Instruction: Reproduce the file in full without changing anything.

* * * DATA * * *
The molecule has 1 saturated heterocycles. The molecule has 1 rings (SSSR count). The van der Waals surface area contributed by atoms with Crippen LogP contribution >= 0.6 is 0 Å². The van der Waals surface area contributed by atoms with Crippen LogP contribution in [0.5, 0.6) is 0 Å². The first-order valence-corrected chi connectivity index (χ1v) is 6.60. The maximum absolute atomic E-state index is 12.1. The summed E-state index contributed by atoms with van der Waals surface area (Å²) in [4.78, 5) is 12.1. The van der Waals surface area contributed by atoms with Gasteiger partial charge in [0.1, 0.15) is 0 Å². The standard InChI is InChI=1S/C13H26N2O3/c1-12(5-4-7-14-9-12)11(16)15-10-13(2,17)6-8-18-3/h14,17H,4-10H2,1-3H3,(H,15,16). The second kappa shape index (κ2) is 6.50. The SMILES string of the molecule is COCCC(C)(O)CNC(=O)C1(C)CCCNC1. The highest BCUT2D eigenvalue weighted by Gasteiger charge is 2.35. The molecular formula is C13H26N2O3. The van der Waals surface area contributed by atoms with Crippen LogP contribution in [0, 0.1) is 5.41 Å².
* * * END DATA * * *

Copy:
The molecule has 1 saturated heterocycles. The molecule has 1 rings (SSSR count). The van der Waals surface area contributed by atoms with Crippen LogP contribution >= 0.6 is 0 Å². The van der Waals surface area contributed by atoms with Crippen LogP contribution in [0.5, 0.6) is 0 Å². The first-order valence-corrected chi connectivity index (χ1v) is 6.60. The maximum absolute atomic E-state index is 12.1. The summed E-state index contributed by atoms with van der Waals surface area (Å²) in [4.78, 5) is 12.1. The van der Waals surface area contributed by atoms with Gasteiger partial charge in [0.1, 0.15) is 0 Å². The standard InChI is InChI=1S/C13H26N2O3/c1-12(5-4-7-14-9-12)11(16)15-10-13(2,17)6-8-18-3/h14,17H,4-10H2,1-3H3,(H,15,16). The second kappa shape index (κ2) is 6.50. The SMILES string of the molecule is COCCC(C)(O)CNC(=O)C1(C)CCCNC1. The highest BCUT2D eigenvalue weighted by Gasteiger charge is 2.35. The molecular formula is C13H26N2O3. The van der Waals surface area contributed by atoms with Crippen LogP contribution in [0, 0.1) is 5.41 Å².